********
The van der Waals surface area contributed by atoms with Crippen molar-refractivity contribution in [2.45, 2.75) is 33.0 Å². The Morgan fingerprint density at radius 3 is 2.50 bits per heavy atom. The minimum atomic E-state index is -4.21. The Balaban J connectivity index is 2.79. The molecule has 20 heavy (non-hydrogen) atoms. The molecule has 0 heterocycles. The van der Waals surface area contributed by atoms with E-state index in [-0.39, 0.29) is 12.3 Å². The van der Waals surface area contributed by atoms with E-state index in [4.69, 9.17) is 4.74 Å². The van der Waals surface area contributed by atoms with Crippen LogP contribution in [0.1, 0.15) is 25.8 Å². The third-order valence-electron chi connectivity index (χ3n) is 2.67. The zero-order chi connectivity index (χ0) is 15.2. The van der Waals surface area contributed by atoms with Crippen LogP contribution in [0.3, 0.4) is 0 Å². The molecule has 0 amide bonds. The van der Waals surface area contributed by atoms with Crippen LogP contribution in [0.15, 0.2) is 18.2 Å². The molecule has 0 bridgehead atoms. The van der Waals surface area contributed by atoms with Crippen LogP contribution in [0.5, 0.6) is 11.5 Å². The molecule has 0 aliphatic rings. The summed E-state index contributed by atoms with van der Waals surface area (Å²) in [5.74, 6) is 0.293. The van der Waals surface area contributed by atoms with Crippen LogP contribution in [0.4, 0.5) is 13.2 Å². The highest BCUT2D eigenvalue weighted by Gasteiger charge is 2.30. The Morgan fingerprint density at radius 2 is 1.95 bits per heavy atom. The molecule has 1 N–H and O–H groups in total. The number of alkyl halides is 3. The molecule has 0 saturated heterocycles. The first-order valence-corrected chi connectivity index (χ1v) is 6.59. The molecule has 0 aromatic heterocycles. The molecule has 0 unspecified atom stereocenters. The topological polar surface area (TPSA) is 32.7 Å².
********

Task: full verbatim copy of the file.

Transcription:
The van der Waals surface area contributed by atoms with Crippen molar-refractivity contribution in [2.45, 2.75) is 33.0 Å². The Morgan fingerprint density at radius 3 is 2.50 bits per heavy atom. The minimum atomic E-state index is -4.21. The Balaban J connectivity index is 2.79. The molecule has 20 heavy (non-hydrogen) atoms. The molecule has 0 heterocycles. The van der Waals surface area contributed by atoms with E-state index in [-0.39, 0.29) is 12.3 Å². The van der Waals surface area contributed by atoms with E-state index in [4.69, 9.17) is 4.74 Å². The van der Waals surface area contributed by atoms with Crippen LogP contribution in [0.1, 0.15) is 25.8 Å². The third-order valence-electron chi connectivity index (χ3n) is 2.67. The zero-order chi connectivity index (χ0) is 15.2. The van der Waals surface area contributed by atoms with Crippen LogP contribution in [0.3, 0.4) is 0 Å². The molecule has 0 amide bonds. The van der Waals surface area contributed by atoms with Crippen LogP contribution in [0.15, 0.2) is 18.2 Å². The molecule has 0 bridgehead atoms. The van der Waals surface area contributed by atoms with Crippen LogP contribution in [0.5, 0.6) is 11.5 Å². The molecule has 0 aliphatic rings. The summed E-state index contributed by atoms with van der Waals surface area (Å²) in [5.74, 6) is 0.293. The van der Waals surface area contributed by atoms with Crippen LogP contribution in [0.4, 0.5) is 13.2 Å². The highest BCUT2D eigenvalue weighted by Gasteiger charge is 2.30. The Morgan fingerprint density at radius 2 is 1.95 bits per heavy atom. The molecule has 1 N–H and O–H groups in total. The number of alkyl halides is 3. The molecule has 0 saturated heterocycles. The first-order valence-corrected chi connectivity index (χ1v) is 6.59. The molecule has 0 aromatic heterocycles. The molecule has 0 unspecified atom stereocenters. The topological polar surface area (TPSA) is 32.7 Å².